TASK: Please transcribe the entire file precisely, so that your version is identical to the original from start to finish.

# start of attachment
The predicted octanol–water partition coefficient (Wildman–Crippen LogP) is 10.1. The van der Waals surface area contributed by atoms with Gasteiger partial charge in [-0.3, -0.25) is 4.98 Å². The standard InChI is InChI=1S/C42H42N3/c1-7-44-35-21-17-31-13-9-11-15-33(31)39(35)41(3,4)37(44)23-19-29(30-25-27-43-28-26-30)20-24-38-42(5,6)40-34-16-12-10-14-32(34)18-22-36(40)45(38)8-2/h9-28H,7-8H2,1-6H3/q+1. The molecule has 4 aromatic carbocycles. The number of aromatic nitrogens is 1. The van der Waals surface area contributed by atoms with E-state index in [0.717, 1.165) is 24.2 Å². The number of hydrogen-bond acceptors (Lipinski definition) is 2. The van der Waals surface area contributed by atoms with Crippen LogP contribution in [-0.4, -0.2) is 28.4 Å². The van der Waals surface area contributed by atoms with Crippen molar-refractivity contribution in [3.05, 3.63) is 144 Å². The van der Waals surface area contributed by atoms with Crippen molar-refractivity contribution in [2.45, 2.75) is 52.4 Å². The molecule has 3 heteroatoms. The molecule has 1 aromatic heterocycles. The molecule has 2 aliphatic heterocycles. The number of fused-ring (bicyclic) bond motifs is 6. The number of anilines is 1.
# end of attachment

The predicted octanol–water partition coefficient (Wildman–Crippen LogP) is 10.1. The van der Waals surface area contributed by atoms with Gasteiger partial charge in [-0.3, -0.25) is 4.98 Å². The standard InChI is InChI=1S/C42H42N3/c1-7-44-35-21-17-31-13-9-11-15-33(31)39(35)41(3,4)37(44)23-19-29(30-25-27-43-28-26-30)20-24-38-42(5,6)40-34-16-12-10-14-32(34)18-22-36(40)45(38)8-2/h9-28H,7-8H2,1-6H3/q+1. The molecule has 4 aromatic carbocycles. The number of aromatic nitrogens is 1. The van der Waals surface area contributed by atoms with E-state index in [0.717, 1.165) is 24.2 Å². The number of hydrogen-bond acceptors (Lipinski definition) is 2. The van der Waals surface area contributed by atoms with Crippen LogP contribution in [-0.4, -0.2) is 28.4 Å². The van der Waals surface area contributed by atoms with Crippen molar-refractivity contribution in [3.05, 3.63) is 144 Å². The van der Waals surface area contributed by atoms with Crippen molar-refractivity contribution in [2.45, 2.75) is 52.4 Å². The molecule has 3 heteroatoms. The molecule has 1 aromatic heterocycles. The molecule has 2 aliphatic heterocycles. The number of fused-ring (bicyclic) bond motifs is 6. The number of anilines is 1.